NEW DELHI: In a setback to pro-reservationists, the Supreme Court on Thursday stayed the central law providing for 27 per cent reservation for Other Backward Classes (OBCs) in elite educational institutions like IITs and IIMs.
(A copy of the Supreme Court’s judgment can be downloaded from here [txt 38.7 KB]. Thanks, Ajay)
This further strengthens my faith in the role that the courts play in strengthening our (far from perfect) democracy. I had posted about my beliefs on a number of previous occasions.
The Great Indian Middle Class having lost all hopes on the political fraternity and the bureaucracy is left with only a solitary succour – the judiciary and more particularly the Supreme Court. The courts can stick to their stand, which most often are for the better of the nation and they have been able to do it with consistency because they aren’t directly accountable to the forces of populism.
The elected representatives have repeatedly disgraced our democracy; the occasional dignity which the judiciary attempts to inculcate is looked upon as an infringement on the terrain of the legislature and there is a flutter of political activity to put things back in their populist state … Thank the Constitution for a body like the Supreme Court, which from time to time ensures that all’s not wrong with the Indian state.
The Supreme Court’s decision is undoubtedly a welcome one, but the pro-quota mandarins wouldn’t obviously take it in their stride. The debate will again heat up and the populist mindsets will get back to do what they are the best at. Twisting and twirling legislations to suit their needs aka promulgating regressive statutes to garner votes and will expectedly find ample support in a myopic intelligentsia.
…To win votes at the bottom of India’s caste system. parties will promise yet more “affirmative action” – caste-based quotas for government jobs and places in schools and colleges. These have proved largely ineffective in reducing inequality, but have lowered standards and increased corruption. Yet the government will pass what its leading lights know are bad news, extending quotas in the hope of short-term electoral gain.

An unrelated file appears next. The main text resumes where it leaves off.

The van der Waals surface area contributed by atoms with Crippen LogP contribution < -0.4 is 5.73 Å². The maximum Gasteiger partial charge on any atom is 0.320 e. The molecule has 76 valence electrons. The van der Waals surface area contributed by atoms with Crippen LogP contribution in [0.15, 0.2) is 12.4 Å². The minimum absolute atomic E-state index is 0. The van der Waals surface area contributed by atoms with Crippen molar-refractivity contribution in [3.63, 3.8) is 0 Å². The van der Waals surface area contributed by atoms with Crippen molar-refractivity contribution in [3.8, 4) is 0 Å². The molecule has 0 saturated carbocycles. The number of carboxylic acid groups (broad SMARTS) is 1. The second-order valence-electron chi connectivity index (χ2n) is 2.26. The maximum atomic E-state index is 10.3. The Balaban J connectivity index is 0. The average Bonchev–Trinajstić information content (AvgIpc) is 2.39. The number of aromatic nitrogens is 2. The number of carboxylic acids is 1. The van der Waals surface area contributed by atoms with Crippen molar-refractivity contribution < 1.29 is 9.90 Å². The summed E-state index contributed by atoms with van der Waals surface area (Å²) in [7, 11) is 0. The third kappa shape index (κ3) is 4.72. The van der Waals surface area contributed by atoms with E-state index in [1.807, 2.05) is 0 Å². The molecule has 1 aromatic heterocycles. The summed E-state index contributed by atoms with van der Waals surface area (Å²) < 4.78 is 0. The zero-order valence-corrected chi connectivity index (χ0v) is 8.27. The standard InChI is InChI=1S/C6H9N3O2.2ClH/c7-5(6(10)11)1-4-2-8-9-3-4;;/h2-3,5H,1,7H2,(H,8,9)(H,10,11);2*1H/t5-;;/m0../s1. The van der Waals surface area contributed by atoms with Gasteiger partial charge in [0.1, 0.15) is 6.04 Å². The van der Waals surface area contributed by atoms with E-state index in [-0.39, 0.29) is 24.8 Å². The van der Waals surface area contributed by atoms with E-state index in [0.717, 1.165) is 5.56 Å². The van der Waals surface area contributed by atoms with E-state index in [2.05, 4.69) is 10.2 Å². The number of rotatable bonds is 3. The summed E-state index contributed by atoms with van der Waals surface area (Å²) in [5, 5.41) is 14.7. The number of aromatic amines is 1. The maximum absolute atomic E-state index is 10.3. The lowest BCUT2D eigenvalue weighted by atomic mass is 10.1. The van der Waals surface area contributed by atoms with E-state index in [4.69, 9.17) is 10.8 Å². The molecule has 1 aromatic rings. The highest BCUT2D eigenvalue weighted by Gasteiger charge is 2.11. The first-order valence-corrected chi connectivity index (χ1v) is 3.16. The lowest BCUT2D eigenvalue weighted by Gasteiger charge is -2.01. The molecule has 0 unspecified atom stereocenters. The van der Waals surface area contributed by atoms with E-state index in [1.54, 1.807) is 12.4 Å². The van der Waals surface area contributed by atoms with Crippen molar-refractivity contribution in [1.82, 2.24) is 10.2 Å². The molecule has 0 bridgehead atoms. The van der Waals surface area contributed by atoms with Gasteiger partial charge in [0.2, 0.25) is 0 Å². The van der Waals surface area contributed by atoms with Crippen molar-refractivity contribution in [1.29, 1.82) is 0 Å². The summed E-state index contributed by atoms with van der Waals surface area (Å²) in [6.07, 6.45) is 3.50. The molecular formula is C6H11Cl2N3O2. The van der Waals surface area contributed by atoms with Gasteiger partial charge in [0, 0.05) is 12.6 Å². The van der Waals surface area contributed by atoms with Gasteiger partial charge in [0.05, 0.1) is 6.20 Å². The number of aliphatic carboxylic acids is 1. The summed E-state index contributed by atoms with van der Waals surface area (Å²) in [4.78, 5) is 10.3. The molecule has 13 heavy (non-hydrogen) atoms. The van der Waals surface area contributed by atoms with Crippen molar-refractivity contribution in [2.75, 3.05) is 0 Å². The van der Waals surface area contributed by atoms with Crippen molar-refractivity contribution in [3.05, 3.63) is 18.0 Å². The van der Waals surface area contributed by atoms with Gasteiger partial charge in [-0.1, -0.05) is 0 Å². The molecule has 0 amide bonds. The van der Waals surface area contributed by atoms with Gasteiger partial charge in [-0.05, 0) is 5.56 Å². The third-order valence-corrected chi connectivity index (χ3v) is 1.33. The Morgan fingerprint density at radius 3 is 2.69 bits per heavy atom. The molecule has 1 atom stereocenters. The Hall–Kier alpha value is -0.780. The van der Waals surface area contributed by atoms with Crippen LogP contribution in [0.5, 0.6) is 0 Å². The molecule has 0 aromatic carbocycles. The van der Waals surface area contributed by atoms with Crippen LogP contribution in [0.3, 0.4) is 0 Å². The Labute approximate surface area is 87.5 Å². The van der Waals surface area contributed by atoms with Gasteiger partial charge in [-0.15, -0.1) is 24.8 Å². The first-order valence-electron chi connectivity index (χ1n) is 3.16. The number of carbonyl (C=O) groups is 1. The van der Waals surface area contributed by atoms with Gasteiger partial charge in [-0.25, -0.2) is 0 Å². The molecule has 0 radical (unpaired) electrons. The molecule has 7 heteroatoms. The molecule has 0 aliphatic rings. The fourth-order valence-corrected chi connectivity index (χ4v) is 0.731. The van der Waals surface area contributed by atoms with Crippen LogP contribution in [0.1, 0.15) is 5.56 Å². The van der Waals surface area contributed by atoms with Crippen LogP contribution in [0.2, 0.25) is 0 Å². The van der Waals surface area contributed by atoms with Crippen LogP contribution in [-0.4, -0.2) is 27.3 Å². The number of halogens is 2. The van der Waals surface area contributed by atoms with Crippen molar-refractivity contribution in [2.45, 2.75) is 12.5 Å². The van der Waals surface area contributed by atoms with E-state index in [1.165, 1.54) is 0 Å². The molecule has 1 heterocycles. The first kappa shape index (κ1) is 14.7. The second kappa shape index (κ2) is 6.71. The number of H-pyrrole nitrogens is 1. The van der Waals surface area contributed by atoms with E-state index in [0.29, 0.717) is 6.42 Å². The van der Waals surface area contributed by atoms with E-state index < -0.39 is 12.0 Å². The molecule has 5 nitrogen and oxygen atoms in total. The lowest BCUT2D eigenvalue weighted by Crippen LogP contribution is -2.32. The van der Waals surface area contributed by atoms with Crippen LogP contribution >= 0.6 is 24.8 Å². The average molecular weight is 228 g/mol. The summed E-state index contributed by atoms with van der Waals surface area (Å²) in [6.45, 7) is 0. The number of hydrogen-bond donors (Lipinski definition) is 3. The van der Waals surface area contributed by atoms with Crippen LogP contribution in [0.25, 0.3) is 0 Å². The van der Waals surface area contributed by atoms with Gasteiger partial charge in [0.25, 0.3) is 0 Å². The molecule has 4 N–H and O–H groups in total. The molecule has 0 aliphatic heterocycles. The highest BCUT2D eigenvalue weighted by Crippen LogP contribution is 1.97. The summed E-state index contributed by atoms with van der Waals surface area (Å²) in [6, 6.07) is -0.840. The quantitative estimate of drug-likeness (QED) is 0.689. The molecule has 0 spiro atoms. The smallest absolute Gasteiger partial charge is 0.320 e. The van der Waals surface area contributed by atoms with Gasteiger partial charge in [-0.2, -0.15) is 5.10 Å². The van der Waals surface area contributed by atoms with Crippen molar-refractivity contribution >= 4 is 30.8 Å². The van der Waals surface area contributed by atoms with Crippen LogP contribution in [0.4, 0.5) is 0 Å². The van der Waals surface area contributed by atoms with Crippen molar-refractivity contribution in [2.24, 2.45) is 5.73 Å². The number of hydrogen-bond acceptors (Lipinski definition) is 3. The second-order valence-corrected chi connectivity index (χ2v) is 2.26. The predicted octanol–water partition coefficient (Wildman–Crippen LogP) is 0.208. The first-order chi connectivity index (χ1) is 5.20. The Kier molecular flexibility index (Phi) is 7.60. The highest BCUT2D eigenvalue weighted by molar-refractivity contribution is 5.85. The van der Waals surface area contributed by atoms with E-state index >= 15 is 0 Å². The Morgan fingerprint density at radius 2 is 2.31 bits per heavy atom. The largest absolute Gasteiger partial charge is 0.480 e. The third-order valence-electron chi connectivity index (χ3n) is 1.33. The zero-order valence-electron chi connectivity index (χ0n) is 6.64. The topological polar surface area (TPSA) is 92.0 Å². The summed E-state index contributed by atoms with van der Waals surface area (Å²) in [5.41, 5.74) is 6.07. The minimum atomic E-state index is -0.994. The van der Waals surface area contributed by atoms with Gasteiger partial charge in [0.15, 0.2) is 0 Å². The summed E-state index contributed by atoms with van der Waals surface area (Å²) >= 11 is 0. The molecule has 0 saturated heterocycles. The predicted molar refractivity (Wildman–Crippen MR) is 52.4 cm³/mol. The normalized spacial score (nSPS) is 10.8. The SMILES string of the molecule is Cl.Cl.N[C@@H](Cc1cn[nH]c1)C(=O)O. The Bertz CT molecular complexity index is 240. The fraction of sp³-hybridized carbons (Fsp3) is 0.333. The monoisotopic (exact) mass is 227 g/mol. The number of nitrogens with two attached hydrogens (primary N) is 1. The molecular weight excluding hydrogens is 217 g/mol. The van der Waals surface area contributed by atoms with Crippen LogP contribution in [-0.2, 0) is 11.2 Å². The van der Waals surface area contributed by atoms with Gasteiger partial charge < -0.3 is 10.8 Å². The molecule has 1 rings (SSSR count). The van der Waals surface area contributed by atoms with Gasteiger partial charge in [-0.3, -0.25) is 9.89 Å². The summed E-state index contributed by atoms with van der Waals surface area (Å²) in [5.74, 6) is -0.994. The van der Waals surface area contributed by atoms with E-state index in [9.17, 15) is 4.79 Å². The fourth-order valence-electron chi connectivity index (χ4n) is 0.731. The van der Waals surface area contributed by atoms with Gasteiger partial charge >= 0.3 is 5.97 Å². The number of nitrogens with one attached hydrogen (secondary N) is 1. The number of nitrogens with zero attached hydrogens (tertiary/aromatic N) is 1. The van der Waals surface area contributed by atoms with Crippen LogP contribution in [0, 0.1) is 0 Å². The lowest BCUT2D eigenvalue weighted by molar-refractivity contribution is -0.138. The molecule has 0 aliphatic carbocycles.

– Simon Long. “Back to earth.” The Economist – The World In 2007 21st edition. 2006: 77
So while they get busy with taking the country to new glooms here’s a video made by a Bangalore-based filmmaker, Varun Agarwal.
[The video has been recoded to reduce the size for smoother play on low-bandwidth connections]
The video is also available on YouTube.
Moreover, I’ve uploaded some high-resolution anti-reservation photographs for free download (a credit though not necessary will be welcome) for creative forces like Varun. They (207 photographs in all) are in 12 zipped files (total 95 MB) and can be downloaded from the links below:
* Anti-reservation photographs 01
* Anti-reservation photographs 02
* Anti-reservation photographs 03
* Anti-reservation photographs 04
* Anti-reservation photographs 05
* Anti-reservation photographs 06
* Anti-reservation photographs 07
* Anti-reservation photographs 08
* Anti-reservation photographs 09
* Anti-reservation photographs 10
* Anti-reservation photographs 11
* Anti-reservation photographs 12
Low-resolution versions of select photographs are available here.
My writings on the reservation issue are all here.